• Runekaster

    What I want to know is why his clothes didn’t rot away when he was sleeping under ground for a few centuries.

  • Valerie C.

    Him wearing the same clothes hasn’t bugged me the slightest so far. Didn’t we see him getting them back from the cleaners in the 1st or 2nd episode? So we know at least it gets washed. I think it’s part of his persona and it wouldn’t feel the same if he wore contemporary clothing.

  • Valerie C.

    For the same reason his flesh didn’t rot I imagine, the spell.

  • Rebecca Pahle

    There ya go. Makes sense.

  • Melissa Bramble

    Gotta say, I was so tickled by hearing “Chaucer’s English” that I didn’t really care! :-)

  • Katy

    I know, I see your point, but I think a mix of old and new would work. Part of his character is that he was considered modern in his time and he’s open minded. Why not have him try some more modern clothes then have him keep some of his wardrobe (the coat, definitely the coat) and add some new pieces (modern underwear and trousers)? Let his character grow and evolve a little

  • Indigo

    Whereas I was in Elementary school in Long Island, NY and don’t recall anything from history about Roanoke being a Lost Colony.

  • Anonymous

    I just decided that they must have been a really reeeaally backwards bunch of puritans living in the sticks who upped and moved to America because they couldn’t deal with this newfangled ‘modern’ English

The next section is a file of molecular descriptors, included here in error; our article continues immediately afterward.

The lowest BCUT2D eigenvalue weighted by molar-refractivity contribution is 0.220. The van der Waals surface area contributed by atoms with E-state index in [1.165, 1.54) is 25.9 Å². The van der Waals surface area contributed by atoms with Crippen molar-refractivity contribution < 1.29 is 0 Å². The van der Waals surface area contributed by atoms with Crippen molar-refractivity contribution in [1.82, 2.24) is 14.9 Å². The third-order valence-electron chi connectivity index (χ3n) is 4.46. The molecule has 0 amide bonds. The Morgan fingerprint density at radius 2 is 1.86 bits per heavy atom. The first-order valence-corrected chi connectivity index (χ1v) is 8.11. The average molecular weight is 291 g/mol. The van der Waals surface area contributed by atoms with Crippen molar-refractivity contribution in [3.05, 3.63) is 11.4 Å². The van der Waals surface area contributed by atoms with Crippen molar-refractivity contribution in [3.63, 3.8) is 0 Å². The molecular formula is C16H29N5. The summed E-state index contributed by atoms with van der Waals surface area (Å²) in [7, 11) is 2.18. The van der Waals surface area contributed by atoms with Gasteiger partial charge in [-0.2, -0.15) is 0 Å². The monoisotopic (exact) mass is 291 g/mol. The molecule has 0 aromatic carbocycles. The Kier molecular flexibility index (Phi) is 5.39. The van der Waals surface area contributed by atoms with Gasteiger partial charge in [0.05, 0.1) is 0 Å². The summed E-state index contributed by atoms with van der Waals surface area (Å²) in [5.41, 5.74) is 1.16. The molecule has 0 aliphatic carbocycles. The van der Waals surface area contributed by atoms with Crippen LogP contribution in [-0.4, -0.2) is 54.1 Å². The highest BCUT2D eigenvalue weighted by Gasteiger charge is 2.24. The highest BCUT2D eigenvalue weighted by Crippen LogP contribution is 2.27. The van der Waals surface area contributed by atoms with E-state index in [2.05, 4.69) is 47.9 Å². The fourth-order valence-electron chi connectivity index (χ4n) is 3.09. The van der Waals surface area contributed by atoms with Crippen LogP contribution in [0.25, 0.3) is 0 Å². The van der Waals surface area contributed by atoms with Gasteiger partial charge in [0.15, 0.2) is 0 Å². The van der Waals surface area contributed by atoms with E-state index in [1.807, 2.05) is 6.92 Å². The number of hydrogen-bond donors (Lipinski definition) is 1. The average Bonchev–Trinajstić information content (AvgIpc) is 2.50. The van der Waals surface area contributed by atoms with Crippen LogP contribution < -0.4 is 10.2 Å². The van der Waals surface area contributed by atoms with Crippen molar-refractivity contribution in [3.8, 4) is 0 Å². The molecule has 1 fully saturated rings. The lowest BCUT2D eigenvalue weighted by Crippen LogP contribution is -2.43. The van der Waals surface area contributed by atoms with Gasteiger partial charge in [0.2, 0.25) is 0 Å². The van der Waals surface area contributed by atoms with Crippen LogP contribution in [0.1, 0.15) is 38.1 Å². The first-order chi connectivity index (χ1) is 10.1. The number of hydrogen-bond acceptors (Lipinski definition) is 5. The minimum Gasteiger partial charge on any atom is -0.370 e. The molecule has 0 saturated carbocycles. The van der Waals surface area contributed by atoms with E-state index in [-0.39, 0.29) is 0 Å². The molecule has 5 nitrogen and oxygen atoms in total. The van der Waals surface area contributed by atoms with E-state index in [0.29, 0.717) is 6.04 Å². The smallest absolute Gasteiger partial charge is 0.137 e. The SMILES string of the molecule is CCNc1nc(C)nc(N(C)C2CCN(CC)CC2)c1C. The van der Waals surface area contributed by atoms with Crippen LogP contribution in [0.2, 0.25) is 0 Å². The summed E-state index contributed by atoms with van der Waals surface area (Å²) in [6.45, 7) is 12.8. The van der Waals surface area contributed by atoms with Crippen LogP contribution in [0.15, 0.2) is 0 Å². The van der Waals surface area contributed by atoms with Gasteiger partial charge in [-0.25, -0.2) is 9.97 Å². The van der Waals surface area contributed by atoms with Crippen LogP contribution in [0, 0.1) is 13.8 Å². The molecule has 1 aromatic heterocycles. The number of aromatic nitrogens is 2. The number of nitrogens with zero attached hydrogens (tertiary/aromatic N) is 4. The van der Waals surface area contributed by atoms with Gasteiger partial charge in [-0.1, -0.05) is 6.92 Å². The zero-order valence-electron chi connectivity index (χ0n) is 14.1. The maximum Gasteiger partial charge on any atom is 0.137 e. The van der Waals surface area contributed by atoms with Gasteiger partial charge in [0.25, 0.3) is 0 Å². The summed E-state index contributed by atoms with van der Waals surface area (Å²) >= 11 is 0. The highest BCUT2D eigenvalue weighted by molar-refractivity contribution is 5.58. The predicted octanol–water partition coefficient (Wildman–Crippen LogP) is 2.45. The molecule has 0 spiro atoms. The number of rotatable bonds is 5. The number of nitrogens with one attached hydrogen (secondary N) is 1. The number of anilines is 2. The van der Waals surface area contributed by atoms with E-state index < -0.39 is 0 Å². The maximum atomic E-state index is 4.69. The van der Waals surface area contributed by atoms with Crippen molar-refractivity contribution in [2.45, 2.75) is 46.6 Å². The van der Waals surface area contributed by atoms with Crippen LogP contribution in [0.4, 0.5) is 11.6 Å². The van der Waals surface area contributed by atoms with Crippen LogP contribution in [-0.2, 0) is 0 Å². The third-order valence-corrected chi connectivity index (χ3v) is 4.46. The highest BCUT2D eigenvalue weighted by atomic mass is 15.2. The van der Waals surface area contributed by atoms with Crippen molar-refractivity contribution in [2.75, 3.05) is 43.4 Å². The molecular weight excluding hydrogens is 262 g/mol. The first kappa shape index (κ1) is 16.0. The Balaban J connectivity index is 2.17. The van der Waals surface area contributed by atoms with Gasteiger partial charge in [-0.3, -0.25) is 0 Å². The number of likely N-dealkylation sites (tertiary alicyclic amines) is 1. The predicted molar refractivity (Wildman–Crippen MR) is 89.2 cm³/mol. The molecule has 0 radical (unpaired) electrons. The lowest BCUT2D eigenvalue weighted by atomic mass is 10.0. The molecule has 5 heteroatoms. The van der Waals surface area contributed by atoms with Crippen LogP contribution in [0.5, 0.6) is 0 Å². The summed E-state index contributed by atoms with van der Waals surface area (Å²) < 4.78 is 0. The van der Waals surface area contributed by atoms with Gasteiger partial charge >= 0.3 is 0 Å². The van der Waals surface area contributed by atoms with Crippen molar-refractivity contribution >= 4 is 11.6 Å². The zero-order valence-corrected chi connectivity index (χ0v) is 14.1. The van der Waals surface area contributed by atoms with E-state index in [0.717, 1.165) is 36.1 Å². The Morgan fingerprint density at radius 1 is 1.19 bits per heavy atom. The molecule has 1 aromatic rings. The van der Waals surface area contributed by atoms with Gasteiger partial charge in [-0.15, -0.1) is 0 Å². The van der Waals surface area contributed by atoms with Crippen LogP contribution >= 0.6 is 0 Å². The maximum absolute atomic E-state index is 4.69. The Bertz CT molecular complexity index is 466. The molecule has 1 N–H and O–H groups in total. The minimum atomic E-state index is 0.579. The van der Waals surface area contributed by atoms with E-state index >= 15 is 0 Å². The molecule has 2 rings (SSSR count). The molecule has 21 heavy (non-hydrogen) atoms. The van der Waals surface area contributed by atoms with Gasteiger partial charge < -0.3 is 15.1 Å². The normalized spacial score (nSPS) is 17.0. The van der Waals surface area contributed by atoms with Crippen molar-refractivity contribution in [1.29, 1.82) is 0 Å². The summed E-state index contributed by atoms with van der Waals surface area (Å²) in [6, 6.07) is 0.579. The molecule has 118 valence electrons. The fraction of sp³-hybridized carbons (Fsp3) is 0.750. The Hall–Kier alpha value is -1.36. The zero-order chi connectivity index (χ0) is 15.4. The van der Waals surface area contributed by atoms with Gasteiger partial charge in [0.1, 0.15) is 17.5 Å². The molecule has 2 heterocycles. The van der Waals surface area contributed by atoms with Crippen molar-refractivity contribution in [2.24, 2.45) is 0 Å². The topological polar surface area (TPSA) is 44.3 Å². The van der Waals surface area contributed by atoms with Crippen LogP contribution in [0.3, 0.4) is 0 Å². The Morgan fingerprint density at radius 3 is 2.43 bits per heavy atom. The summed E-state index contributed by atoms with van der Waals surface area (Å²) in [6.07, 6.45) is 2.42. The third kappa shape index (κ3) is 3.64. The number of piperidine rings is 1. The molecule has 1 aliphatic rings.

• Anonymous

    Yeah, that was . . . dumb. That was the time of Shakespeare. Let’s look at some typical English circa 1590, shall we?

    England ne’er had a king until his time.
    Virtue he had, deserving to command:
    His brandish’d sword did blind men with his beams:
    His arms spread wider than a dragon’s wings;

  • Anonymous

    I was confused by the end. So are they still trapped? If they’re actually dead, than how can they be infected with a disease? Why are they infected if the water is a cure? Also, how did Ichabod possibly make the leap to thinking it was?

  • Alana Beltzer

    THANK YOU! That bugged me so much that it made it hard for me to pay attention to anything else in this ep. Sigh…Renaissance History geek problems ;)

  • Anonymous

    I went to grade school in CA and do not recall learning about Roanoke (I guess it’s possible I forgot). I knew about it from Marvel’s 1602.

  • Winter

    That’s what broke me as well. I could suspend my disbelief to accept the headless horseman, time travel, etc. but Middle English spewed forth from a kid from the 16th century? I tuned out and concentrated on my knitting instead. ;)

  • Anonymous

    I’m waiting to see someone hook him up with a sutler who supplies 18th century gear to Colonial reenactors. Plus an expert dry cleaner. Clean up Crane and he’ll come across as a hottie with a side of eccentric. Babe magnet.